Researchers are working to fortify condiments and seasonings for use in countries with widespread micronutrient deficiencies. A new study suggests that medical marijuana could provide some relief from the national epidemic of prescription painkiller overdoses, which kills more Americans each year than car crashes do. States with medical marijuana laws on the books saw 25 percent fewer deaths from painkiller overdoses compared to states that didn't have such laws, according to the study published in JAMA Internal Medicine.
On average, states allowing the medical use of marijuana have lower rates of deaths resulting from opioid analgesic overdoses than states without such laws. Opioid analgesics, such as OxyContin, Percocet and Vicodin, are prescribed for moderate to severe pain, and work by suppressing a person's perception of pain.
A new multi-institutional study, published in JAMA Internal Medicine and led by researchers at the Perelman School of Medicine at the University of Pennsylvania, examined the rate of deaths caused by opioid overdoses between 1999 and 2010.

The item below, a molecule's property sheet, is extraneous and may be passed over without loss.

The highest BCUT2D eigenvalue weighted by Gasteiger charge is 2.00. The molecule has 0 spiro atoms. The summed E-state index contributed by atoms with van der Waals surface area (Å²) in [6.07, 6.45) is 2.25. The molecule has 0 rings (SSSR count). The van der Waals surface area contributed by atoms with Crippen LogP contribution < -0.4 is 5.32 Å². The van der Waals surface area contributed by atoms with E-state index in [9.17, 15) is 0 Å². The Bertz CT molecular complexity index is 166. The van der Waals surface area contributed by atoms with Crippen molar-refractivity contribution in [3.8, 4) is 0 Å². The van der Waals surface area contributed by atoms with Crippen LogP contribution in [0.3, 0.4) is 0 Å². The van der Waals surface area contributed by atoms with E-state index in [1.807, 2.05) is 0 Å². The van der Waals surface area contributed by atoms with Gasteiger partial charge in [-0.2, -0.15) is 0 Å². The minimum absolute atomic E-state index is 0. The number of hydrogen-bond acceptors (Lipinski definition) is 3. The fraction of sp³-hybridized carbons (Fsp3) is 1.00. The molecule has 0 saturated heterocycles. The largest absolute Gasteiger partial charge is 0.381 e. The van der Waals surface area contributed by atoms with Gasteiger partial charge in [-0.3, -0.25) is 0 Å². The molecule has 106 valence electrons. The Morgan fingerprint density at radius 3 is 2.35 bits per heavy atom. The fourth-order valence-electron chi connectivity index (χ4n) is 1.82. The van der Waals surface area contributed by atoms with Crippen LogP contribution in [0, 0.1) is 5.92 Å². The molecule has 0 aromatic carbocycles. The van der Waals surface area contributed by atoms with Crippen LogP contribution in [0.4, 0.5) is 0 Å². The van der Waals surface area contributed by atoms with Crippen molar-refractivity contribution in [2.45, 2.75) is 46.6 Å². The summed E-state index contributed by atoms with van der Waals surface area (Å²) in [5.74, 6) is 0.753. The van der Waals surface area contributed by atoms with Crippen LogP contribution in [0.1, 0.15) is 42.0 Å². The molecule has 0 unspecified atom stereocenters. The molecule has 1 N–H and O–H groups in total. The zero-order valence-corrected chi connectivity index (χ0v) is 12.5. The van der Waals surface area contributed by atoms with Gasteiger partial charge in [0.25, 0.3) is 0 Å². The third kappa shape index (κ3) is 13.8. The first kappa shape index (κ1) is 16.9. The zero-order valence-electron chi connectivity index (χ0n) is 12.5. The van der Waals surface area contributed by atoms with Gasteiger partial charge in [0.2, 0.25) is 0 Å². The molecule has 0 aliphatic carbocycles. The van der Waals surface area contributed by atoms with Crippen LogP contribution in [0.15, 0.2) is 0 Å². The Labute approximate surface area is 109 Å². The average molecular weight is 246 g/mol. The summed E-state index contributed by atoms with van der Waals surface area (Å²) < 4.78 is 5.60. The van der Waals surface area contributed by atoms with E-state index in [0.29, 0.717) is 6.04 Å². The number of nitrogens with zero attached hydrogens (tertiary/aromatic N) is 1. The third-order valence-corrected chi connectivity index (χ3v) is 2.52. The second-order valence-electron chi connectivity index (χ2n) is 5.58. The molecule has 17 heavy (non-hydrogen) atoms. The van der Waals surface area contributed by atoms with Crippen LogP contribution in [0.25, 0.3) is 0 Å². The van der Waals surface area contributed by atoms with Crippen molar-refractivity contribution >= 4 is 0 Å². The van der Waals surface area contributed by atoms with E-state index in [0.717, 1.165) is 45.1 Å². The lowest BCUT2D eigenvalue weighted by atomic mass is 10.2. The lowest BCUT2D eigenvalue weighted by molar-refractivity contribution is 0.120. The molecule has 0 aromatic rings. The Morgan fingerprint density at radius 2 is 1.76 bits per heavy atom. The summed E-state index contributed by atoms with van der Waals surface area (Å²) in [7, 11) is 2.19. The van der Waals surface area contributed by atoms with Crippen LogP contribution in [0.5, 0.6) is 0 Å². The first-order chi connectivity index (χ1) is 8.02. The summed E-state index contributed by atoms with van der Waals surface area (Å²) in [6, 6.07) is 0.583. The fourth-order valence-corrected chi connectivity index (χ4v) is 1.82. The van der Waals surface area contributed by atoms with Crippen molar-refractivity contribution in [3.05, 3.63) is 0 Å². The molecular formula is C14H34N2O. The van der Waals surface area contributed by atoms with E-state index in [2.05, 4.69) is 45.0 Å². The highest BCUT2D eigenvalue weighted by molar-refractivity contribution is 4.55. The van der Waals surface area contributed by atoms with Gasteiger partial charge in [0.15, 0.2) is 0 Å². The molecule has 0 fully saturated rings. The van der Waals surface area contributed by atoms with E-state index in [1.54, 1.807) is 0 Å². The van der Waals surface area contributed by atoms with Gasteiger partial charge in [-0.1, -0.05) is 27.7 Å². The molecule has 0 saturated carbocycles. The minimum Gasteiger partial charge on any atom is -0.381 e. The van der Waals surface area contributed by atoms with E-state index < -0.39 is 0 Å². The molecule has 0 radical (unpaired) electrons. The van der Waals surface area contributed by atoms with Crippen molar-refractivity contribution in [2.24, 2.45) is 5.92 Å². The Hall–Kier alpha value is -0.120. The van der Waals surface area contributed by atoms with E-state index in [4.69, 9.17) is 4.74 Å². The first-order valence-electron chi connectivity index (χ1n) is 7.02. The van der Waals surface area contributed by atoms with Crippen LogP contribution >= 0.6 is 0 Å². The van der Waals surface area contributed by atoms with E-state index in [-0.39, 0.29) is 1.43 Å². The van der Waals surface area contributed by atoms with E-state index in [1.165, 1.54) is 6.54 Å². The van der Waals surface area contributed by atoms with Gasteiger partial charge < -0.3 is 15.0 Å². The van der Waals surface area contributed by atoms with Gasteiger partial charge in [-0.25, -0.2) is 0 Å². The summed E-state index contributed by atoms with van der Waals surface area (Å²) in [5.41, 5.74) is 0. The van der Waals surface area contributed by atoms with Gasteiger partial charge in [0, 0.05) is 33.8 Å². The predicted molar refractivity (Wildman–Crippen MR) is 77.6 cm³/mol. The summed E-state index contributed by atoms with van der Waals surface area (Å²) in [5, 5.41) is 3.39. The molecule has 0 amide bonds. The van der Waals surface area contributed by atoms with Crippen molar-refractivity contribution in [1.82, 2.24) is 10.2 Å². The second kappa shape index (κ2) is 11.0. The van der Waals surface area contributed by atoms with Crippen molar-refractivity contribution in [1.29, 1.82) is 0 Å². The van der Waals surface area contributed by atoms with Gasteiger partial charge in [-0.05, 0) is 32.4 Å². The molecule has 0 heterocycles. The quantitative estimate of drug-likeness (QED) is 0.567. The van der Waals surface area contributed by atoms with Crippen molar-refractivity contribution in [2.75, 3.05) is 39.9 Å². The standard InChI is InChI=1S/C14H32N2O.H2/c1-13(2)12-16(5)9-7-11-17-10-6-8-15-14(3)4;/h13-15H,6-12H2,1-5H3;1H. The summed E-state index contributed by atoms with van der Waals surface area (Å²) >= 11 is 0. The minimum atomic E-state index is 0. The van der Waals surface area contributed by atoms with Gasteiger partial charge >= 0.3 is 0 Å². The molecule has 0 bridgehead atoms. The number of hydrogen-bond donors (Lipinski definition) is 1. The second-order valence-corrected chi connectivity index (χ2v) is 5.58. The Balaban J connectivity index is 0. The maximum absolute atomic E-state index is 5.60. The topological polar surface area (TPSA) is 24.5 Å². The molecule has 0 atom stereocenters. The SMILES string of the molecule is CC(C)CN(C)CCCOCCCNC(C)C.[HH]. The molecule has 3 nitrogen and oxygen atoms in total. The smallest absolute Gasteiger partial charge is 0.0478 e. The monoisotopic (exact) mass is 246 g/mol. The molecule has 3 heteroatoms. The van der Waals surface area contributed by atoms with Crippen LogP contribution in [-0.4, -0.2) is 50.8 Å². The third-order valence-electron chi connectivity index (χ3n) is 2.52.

Results reveal that on average, the 13 states allowing the use of medical marijuana had a 24.8 percent lower annual opioid overdose mortality rate after the laws were enacted than states without the laws, indicating that the alternative treatment may be safer for patients suffering from chronic pain related to cancer and other conditions.
Approximately 60 percent of all deaths resulting from opioid …
However, the study has attracted a number of critics who point out that medical cannabis isn't commonly prescribed for chronic pain, and that the results may be due to states cracking down on doctors over-prescribing opiate medications to patients.
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